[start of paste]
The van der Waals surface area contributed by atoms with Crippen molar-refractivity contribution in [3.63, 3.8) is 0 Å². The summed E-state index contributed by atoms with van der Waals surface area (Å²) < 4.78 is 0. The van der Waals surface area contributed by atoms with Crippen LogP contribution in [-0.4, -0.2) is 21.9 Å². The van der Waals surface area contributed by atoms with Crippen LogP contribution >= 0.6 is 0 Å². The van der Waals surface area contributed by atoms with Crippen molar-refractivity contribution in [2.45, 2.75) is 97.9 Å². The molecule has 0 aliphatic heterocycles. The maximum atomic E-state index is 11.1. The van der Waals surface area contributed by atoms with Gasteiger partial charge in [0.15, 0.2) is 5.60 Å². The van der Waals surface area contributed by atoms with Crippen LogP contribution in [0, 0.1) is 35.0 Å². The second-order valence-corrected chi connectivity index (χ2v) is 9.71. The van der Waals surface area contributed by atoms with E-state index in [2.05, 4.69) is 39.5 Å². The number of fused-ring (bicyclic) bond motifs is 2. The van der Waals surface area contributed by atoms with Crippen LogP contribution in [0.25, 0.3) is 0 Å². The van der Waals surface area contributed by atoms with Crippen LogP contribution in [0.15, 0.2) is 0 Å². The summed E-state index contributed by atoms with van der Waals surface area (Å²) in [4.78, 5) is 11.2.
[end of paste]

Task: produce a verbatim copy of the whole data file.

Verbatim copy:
The van der Waals surface area contributed by atoms with Crippen molar-refractivity contribution in [3.63, 3.8) is 0 Å². The summed E-state index contributed by atoms with van der Waals surface area (Å²) < 4.78 is 0. The van der Waals surface area contributed by atoms with Crippen LogP contribution in [-0.4, -0.2) is 21.9 Å². The van der Waals surface area contributed by atoms with Crippen LogP contribution >= 0.6 is 0 Å². The van der Waals surface area contributed by atoms with Crippen molar-refractivity contribution in [2.45, 2.75) is 97.9 Å². The molecule has 0 aliphatic heterocycles. The maximum atomic E-state index is 11.1. The van der Waals surface area contributed by atoms with Gasteiger partial charge in [0.15, 0.2) is 5.60 Å². The van der Waals surface area contributed by atoms with Crippen LogP contribution in [0, 0.1) is 35.0 Å². The second-order valence-corrected chi connectivity index (χ2v) is 9.71. The van der Waals surface area contributed by atoms with E-state index in [2.05, 4.69) is 39.5 Å². The number of fused-ring (bicyclic) bond motifs is 2. The van der Waals surface area contributed by atoms with Crippen LogP contribution in [0.25, 0.3) is 0 Å². The van der Waals surface area contributed by atoms with Crippen LogP contribution in [0.15, 0.2) is 0 Å². The summed E-state index contributed by atoms with van der Waals surface area (Å²) in [4.78, 5) is 11.2.